Â Â Â Â Â Â Â Â Â Â Â Here’s a stunning little factoid showing how Canada’s once-vaunted trade position has utterly collapsed amidst both the global financial crisis and the ongoing gritty extension of no-holds-barred globalization.Â Exports of goods and services accounted for just 27.7 percent of our GDP in the second quarter of this year.Â That’s down 3 percentage points in the quarter, and over 8 percentage points in the last year.Â This (admittedly crude) measure of export intensity has fallen almost 20 points since its pre-9-11 peak (of 47 percent in 2000).Â Exports now account for the lowest share of Canada’s GDP since 1992 (when the country’s industries were still painfully adjusting to free trade), and we are less export-dependent than we were in 1980.Â This is an astounding shift in the composition of our economic activity, that has gone virtually unnoticed.Â Unless this traditional reliance on exports is replaced, quickly and permanently, by other economic drivers (like long-run increases, secular not cyclical, in public spending???), we will be driving an economic car without an engine.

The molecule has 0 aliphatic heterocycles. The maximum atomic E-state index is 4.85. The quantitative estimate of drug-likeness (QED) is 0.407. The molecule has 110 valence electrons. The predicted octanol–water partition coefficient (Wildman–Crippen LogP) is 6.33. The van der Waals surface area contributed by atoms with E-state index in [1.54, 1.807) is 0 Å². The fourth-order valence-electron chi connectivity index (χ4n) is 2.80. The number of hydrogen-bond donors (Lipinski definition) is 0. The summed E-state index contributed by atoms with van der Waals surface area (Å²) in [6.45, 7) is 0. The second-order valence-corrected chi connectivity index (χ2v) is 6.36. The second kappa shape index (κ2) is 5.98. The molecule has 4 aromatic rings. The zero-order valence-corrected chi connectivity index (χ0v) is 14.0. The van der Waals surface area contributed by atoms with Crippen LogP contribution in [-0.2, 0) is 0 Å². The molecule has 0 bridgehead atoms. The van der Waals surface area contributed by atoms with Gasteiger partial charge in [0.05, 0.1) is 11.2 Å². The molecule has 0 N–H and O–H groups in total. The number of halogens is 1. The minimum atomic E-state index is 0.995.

Â Â Â Â Â Â Â Â Â Â Â How do we explain the take-off of the loonie, despite these grim trade realities?Â It certainly has nothing to do with fundamentals, the real factors economists used to think determined exchange rates (like competitiveness, trade performance, productivity).Â Our international trade performance has never been worse.Â All our exports (other than oil and minerals) are losing customers.Â And our productivity growth is negative.Â No, it’s a massive financial mood swing, not economic reality, that explains the loonie’s rocketing ascent.